Why doing hard exercises in PT can backfire for your child with Developmental DelaysFeb 08, 2022
Ever struggle with watching your child do hard exercises in physical therapy and wonder if it's the right fit for your child?
This suddenly became very clear during one appointment with my daughter, where the therapist said:
"It's ok if she cries, we can still do the exercises".
Ummmm... are we fixing a car, or helping a complex nervous system learn new movement skills?
Let's break down what's happening in real life when we do something hard... we all "tense up" when a movement is too hard. Our muscles contract to help us "push" through it.
Think about opening up a pickle jar.
What parts of you tighten to open the jar? Probably some combination of your jaw, forehead, shoulders, your breath, your toes? Way more muscles tense and contract when it gets hard, than is actually needed to open the pickle jar. Repeat that amount of effort over and over, and it quickly becomes a habit of chronic contractions.
That moment when it gets hard... our brains STOP learning. We fall into our habitual pattern to push ourselves through.
Our children do this too! In fact, they are masters of this!
They push themselves through, to do whatever movement they think YOU want them to, because they see how invested you are in the "goal".
Our children want to make us happy.
EVEN ahead of keeping their own nervous system safe. They automatically TUNE out of their own body sensations to contort and push their body, just to see you smile and cheer for them.
If you've never witnessed this with your own child, do a quick scroll through YouTube for exercises for developmental delays (and watch the children's faces). Those hard core exercises people do TO their kids, might be building muscle strength, but at the cost of learning how to coordinate their own unique bodies.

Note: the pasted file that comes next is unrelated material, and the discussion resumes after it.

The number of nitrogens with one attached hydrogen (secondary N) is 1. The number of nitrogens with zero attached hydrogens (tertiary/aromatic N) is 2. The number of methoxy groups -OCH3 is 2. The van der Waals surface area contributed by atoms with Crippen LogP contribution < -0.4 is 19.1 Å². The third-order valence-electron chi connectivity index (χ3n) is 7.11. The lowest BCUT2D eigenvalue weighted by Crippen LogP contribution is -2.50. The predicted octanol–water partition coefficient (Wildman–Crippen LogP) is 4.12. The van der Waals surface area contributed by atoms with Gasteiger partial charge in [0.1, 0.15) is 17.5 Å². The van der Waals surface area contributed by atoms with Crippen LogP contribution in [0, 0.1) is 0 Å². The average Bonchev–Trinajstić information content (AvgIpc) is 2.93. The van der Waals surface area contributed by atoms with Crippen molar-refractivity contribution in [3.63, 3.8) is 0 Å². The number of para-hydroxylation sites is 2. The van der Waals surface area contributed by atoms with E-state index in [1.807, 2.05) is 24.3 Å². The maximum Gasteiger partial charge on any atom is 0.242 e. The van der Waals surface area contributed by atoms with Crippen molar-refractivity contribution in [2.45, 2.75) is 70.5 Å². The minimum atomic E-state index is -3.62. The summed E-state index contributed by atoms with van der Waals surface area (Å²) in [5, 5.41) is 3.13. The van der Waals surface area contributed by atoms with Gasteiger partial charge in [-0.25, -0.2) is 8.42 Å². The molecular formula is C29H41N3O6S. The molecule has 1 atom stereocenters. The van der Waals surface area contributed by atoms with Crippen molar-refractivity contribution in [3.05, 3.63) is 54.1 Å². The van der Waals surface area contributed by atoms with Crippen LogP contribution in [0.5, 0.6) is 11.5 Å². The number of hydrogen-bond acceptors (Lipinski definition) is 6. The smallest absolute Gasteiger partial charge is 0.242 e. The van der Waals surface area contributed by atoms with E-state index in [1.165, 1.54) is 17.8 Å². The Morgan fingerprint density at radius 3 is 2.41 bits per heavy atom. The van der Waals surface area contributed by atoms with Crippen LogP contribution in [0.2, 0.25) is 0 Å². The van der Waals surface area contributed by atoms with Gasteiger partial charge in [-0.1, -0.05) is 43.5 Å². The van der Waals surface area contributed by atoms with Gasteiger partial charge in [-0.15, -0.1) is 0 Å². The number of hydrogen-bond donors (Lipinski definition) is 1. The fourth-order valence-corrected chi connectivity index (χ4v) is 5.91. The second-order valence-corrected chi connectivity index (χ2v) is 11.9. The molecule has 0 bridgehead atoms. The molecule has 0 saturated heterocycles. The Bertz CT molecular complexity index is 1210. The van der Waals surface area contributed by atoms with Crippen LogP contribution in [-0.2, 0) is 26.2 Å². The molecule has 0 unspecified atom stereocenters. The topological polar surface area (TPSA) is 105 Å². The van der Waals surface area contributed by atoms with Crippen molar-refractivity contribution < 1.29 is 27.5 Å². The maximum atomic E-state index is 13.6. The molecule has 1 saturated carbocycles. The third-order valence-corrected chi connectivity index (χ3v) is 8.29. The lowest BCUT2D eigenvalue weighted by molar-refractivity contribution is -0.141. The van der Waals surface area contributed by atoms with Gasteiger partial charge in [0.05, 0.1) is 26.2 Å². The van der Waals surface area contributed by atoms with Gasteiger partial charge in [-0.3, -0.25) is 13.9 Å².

Think about it.
Do you want your child to cope with hard core exercises by shutting down their own nervous systems?
And eventually hate therapy and people touching them... yes this happens. I see many kids come to my office afraid to be touched, because they associate therapy with pain and discomfort.
Do you want to nurture and build up your child's nervous system to trust their own bodies and be a really great learner?
The good news is that it doesn't have to be complicated.
Building a resilient, resourceful nervous system that's able to LEARN NEW skills can be as easy as changing a few things... like how you pick up your child after a diaper change, or out of the highchair.
Small changes in your own approach to helping your child reach their next milestone, can create HUGE changes for them.
Work WITH their nervous system, not fight against it.
These are the simple shifts in movements I guide you through inside the MindfullMovement Program.
Come learn just how easy and enjoyable it is, to support your child's own learning potential through slow, gentle movements.
See you inside!
xo Jen Stewart
Anat Baniel Method® practitioner
and mom of 3 (one with a rare genetic disorder)